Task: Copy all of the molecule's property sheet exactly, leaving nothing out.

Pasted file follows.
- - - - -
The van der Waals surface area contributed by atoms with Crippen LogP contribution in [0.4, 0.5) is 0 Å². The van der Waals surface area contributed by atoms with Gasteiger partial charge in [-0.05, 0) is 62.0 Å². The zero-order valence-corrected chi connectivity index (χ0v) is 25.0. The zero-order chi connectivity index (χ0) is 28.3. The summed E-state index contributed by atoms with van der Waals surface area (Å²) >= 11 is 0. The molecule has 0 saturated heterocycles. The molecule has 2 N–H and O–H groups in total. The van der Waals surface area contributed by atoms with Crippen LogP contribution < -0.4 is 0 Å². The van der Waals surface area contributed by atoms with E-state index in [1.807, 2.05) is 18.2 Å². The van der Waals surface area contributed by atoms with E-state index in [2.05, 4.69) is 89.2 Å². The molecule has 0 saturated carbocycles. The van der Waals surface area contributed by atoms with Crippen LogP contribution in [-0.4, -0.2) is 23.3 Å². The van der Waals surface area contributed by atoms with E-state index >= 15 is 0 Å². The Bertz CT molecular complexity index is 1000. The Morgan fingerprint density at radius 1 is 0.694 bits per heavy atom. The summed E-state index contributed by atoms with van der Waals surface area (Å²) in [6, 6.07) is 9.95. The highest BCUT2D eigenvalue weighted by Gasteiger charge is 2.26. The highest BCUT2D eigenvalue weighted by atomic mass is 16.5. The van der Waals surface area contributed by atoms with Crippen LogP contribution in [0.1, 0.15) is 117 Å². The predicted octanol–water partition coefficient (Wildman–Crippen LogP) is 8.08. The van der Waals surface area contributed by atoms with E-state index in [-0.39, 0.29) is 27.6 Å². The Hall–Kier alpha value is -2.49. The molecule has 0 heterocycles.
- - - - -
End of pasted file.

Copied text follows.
The van der Waals surface area contributed by atoms with Crippen LogP contribution in [0.4, 0.5) is 0 Å². The van der Waals surface area contributed by atoms with Gasteiger partial charge in [-0.05, 0) is 62.0 Å². The zero-order valence-corrected chi connectivity index (χ0v) is 25.0. The zero-order chi connectivity index (χ0) is 28.3. The summed E-state index contributed by atoms with van der Waals surface area (Å²) >= 11 is 0. The molecule has 0 saturated heterocycles. The molecule has 2 N–H and O–H groups in total. The van der Waals surface area contributed by atoms with Crippen LogP contribution < -0.4 is 0 Å². The van der Waals surface area contributed by atoms with E-state index in [1.807, 2.05) is 18.2 Å². The van der Waals surface area contributed by atoms with E-state index in [2.05, 4.69) is 89.2 Å². The molecule has 0 saturated carbocycles. The van der Waals surface area contributed by atoms with Crippen LogP contribution in [-0.4, -0.2) is 23.3 Å². The van der Waals surface area contributed by atoms with E-state index >= 15 is 0 Å². The Bertz CT molecular complexity index is 1000. The Morgan fingerprint density at radius 1 is 0.694 bits per heavy atom. The summed E-state index contributed by atoms with van der Waals surface area (Å²) in [6, 6.07) is 9.95. The highest BCUT2D eigenvalue weighted by Gasteiger charge is 2.26. The highest BCUT2D eigenvalue weighted by atomic mass is 16.5. The van der Waals surface area contributed by atoms with Crippen LogP contribution in [0.1, 0.15) is 117 Å². The predicted octanol–water partition coefficient (Wildman–Crippen LogP) is 8.08. The van der Waals surface area contributed by atoms with E-state index in [-0.39, 0.29) is 27.6 Å². The Hall–Kier alpha value is -2.49. The molecule has 0 heterocycles.